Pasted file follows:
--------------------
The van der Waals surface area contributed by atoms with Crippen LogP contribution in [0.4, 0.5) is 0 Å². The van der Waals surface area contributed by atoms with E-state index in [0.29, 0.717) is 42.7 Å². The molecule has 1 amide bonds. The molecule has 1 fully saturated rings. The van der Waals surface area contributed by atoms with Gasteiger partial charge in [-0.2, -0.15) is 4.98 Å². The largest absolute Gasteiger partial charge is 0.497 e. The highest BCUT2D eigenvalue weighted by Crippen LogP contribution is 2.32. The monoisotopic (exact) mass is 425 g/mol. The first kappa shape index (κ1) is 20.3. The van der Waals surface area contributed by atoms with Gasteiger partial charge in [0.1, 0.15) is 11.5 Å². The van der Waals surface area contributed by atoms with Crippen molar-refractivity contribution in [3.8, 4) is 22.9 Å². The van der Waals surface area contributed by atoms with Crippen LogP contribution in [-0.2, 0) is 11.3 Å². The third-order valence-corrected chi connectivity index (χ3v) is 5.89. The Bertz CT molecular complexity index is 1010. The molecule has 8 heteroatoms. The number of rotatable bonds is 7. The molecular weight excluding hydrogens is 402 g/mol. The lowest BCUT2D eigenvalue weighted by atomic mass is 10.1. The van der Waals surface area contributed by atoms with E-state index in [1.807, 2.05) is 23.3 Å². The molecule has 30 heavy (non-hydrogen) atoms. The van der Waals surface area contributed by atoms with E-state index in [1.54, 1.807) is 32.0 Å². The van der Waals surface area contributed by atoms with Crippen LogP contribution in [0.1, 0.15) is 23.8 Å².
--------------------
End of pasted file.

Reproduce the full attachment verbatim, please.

The van der Waals surface area contributed by atoms with Crippen LogP contribution in [0.4, 0.5) is 0 Å². The van der Waals surface area contributed by atoms with E-state index in [0.29, 0.717) is 42.7 Å². The molecule has 1 amide bonds. The molecule has 1 fully saturated rings. The van der Waals surface area contributed by atoms with Gasteiger partial charge in [-0.2, -0.15) is 4.98 Å². The largest absolute Gasteiger partial charge is 0.497 e. The highest BCUT2D eigenvalue weighted by Crippen LogP contribution is 2.32. The monoisotopic (exact) mass is 425 g/mol. The first kappa shape index (κ1) is 20.3. The van der Waals surface area contributed by atoms with Gasteiger partial charge in [0.1, 0.15) is 11.5 Å². The van der Waals surface area contributed by atoms with Crippen molar-refractivity contribution in [3.8, 4) is 22.9 Å². The van der Waals surface area contributed by atoms with Crippen LogP contribution in [-0.2, 0) is 11.3 Å². The third-order valence-corrected chi connectivity index (χ3v) is 5.89. The Bertz CT molecular complexity index is 1010. The molecule has 8 heteroatoms. The number of rotatable bonds is 7. The molecular weight excluding hydrogens is 402 g/mol. The lowest BCUT2D eigenvalue weighted by atomic mass is 10.1. The van der Waals surface area contributed by atoms with E-state index in [1.807, 2.05) is 23.3 Å². The molecule has 30 heavy (non-hydrogen) atoms. The van der Waals surface area contributed by atoms with E-state index in [1.54, 1.807) is 32.0 Å². The van der Waals surface area contributed by atoms with Crippen LogP contribution in [0.1, 0.15) is 23.8 Å².